The use of gene delivery systems for the expression of antigenic proteins is an established means for activating a patient’s own immune system against the cancer they carry. Since tumor cells are poor antigen-presenting cells, cross-presentation of tumor antigens by dendritic cells (DCs) is essential for the generation of tumor-specific cytotoxic T-lymphocyte responses. A number of polymer-based nanomedicines have been developed to deliver genes into DCs, primarily by incorporating tumor-specific, antigen-encoding plasmid DNA with polycationic molecules to facilitate DNA loading and intracellular trafficking. Direct in vivo targeting of plasmid DNA to DC surface receptors can induce high transfection efficiency and long-term gene expression, essential for antigen loading onto major histocompatibility complex molecules and stimulation of T-cell responses. This chapter summarizes the physicochemical properties and biological information on polymer-based non-viral vectors used for targeting DCs, and discusses the main challenges for successful in vivo gene transfer into DCs.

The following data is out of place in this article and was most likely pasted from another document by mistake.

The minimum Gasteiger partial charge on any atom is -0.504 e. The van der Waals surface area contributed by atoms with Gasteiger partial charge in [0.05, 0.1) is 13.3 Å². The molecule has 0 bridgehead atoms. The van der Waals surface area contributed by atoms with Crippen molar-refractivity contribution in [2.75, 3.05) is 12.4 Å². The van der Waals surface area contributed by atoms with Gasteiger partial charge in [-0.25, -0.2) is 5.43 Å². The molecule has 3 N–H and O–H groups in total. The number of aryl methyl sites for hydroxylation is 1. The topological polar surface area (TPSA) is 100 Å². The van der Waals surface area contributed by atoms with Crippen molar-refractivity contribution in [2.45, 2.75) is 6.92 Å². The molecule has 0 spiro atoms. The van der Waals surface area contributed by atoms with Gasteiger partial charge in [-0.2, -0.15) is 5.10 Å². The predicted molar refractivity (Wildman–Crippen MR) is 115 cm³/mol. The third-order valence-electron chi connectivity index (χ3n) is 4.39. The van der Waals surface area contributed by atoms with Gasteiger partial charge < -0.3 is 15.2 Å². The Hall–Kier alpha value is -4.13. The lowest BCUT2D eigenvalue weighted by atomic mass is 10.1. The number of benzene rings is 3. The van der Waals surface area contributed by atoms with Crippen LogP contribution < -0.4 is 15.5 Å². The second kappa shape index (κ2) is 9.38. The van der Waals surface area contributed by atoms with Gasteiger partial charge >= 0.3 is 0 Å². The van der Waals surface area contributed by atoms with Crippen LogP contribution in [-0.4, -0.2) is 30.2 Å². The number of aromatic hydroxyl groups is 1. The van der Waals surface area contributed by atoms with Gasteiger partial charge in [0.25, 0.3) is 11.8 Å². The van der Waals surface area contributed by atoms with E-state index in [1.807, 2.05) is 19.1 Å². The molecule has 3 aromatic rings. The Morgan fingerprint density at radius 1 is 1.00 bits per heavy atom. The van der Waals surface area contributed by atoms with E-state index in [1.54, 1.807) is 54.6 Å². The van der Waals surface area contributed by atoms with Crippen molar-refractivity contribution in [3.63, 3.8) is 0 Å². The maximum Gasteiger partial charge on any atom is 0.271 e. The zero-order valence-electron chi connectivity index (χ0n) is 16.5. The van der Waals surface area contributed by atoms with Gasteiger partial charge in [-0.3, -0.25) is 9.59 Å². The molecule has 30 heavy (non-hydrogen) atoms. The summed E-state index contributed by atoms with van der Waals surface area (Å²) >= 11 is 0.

|Title of host publication||Nanomedicine|
|Number of pages||24|
|State||Published - 28 May 2016|